Workplace Safety: Perceived Dangerousness Versus Experienced Fear Among Community Corrections Personnel
burnout, community corrections, job satisfaction, probation, trauma
Criminal Justice and Behavior
Little research has assessed community corrections staff members’ perceptions of the dangerousness of their job or experiences that make them fear for their safety. Although not the same as a prison environment, there are nonetheless dangerous aspects of working with probationers and parolees in community corrections. The purpose of this study is first to determine predictors of both perceived dangerousness and experienced fear among a sample of probation/parole officers and residential officers. Then we assess the differential impact of perceived dangerousness and experienced fear on the negative workplace outcomes of burnout (comprised of three components: emotional exhaustion, depersonalization, and personal accomplishment), secondary trauma, job stress, and job satisfaction. The findings indicate both overlapping and distinct predictors of perceived dangerousness and experienced fear. Also, higher perceptions of job dangerousness were associated with lower job satisfaction, while more experienced fear was related to greater emotional exhaustion and secondary trauma.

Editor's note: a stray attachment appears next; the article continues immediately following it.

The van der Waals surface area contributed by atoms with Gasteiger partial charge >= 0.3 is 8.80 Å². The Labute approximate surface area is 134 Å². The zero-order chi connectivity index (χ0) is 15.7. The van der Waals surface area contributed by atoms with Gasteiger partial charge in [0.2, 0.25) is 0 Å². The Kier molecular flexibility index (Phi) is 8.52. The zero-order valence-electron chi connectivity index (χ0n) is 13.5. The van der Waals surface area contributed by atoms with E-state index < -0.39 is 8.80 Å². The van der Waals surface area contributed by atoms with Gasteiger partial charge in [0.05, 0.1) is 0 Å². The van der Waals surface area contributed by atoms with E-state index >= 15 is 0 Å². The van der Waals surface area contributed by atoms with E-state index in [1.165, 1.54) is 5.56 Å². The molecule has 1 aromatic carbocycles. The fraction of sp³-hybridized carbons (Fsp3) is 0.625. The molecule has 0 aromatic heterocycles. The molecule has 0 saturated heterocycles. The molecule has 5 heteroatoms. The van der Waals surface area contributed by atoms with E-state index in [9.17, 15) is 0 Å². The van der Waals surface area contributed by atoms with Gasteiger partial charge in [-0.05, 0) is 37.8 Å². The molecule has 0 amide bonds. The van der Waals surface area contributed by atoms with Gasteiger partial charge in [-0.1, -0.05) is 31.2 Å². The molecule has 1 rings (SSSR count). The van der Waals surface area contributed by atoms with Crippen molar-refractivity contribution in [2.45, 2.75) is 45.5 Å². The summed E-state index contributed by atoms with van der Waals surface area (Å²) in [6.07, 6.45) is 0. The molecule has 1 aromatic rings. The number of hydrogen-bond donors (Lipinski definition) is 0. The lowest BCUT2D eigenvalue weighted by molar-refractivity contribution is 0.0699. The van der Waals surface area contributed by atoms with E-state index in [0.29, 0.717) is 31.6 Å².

Department of Sociology, Anthropology, and Criminology
Original Publication Date
DOI of published version
Rhineberger, Gayle and Mack, Kristin Y., "Workplace Safety: Perceived Dangerousness Versus Experienced Fear Among Community Corrections Personnel" (2022). Faculty Publications. 5289.